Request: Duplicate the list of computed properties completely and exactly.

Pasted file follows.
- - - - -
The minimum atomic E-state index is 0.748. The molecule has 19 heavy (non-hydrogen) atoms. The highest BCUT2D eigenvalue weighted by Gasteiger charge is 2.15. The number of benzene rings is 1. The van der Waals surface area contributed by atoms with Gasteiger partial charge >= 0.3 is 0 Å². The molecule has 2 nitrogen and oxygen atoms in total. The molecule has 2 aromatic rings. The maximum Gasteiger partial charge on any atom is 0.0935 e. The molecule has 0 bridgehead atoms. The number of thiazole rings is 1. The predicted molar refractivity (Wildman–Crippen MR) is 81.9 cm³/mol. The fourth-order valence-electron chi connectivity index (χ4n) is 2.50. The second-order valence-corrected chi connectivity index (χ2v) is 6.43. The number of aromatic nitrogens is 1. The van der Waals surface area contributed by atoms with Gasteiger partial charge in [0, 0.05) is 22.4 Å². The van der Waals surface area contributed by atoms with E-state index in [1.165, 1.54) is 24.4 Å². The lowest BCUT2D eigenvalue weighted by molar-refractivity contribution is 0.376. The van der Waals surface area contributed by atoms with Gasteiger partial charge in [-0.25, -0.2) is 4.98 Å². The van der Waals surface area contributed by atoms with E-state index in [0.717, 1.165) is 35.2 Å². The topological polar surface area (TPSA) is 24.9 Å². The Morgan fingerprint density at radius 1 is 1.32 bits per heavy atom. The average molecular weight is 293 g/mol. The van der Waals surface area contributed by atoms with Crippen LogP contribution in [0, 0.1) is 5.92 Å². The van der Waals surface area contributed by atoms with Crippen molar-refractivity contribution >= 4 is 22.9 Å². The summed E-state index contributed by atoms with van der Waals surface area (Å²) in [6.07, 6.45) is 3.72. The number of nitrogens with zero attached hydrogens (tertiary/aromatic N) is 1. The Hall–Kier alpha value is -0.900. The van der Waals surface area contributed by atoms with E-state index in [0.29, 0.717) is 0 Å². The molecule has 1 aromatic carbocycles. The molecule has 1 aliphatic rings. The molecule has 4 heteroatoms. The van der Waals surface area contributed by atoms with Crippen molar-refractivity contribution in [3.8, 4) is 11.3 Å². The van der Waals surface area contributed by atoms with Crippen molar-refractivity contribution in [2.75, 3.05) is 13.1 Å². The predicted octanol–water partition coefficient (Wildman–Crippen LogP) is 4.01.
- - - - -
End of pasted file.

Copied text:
The minimum atomic E-state index is 0.748. The molecule has 19 heavy (non-hydrogen) atoms. The highest BCUT2D eigenvalue weighted by Gasteiger charge is 2.15. The number of benzene rings is 1. The van der Waals surface area contributed by atoms with Gasteiger partial charge >= 0.3 is 0 Å². The molecule has 2 nitrogen and oxygen atoms in total. The molecule has 2 aromatic rings. The maximum Gasteiger partial charge on any atom is 0.0935 e. The molecule has 0 bridgehead atoms. The number of thiazole rings is 1. The predicted molar refractivity (Wildman–Crippen MR) is 81.9 cm³/mol. The fourth-order valence-electron chi connectivity index (χ4n) is 2.50. The second-order valence-corrected chi connectivity index (χ2v) is 6.43. The number of aromatic nitrogens is 1. The van der Waals surface area contributed by atoms with Gasteiger partial charge in [0, 0.05) is 22.4 Å². The van der Waals surface area contributed by atoms with E-state index in [1.165, 1.54) is 24.4 Å². The lowest BCUT2D eigenvalue weighted by molar-refractivity contribution is 0.376. The van der Waals surface area contributed by atoms with Gasteiger partial charge in [-0.25, -0.2) is 4.98 Å². The van der Waals surface area contributed by atoms with E-state index in [0.717, 1.165) is 35.2 Å². The topological polar surface area (TPSA) is 24.9 Å². The Morgan fingerprint density at radius 1 is 1.32 bits per heavy atom. The average molecular weight is 293 g/mol. The van der Waals surface area contributed by atoms with Crippen LogP contribution in [0, 0.1) is 5.92 Å². The van der Waals surface area contributed by atoms with Crippen molar-refractivity contribution >= 4 is 22.9 Å². The summed E-state index contributed by atoms with van der Waals surface area (Å²) in [6.07, 6.45) is 3.72. The number of nitrogens with zero attached hydrogens (tertiary/aromatic N) is 1. The Hall–Kier alpha value is -0.900. The van der Waals surface area contributed by atoms with E-state index in [0.29, 0.717) is 0 Å². The molecule has 1 aromatic carbocycles. The molecule has 1 aliphatic rings. The molecule has 4 heteroatoms. The van der Waals surface area contributed by atoms with Crippen molar-refractivity contribution in [3.8, 4) is 11.3 Å². The van der Waals surface area contributed by atoms with Crippen molar-refractivity contribution in [2.75, 3.05) is 13.1 Å². The predicted octanol–water partition coefficient (Wildman–Crippen LogP) is 4.01.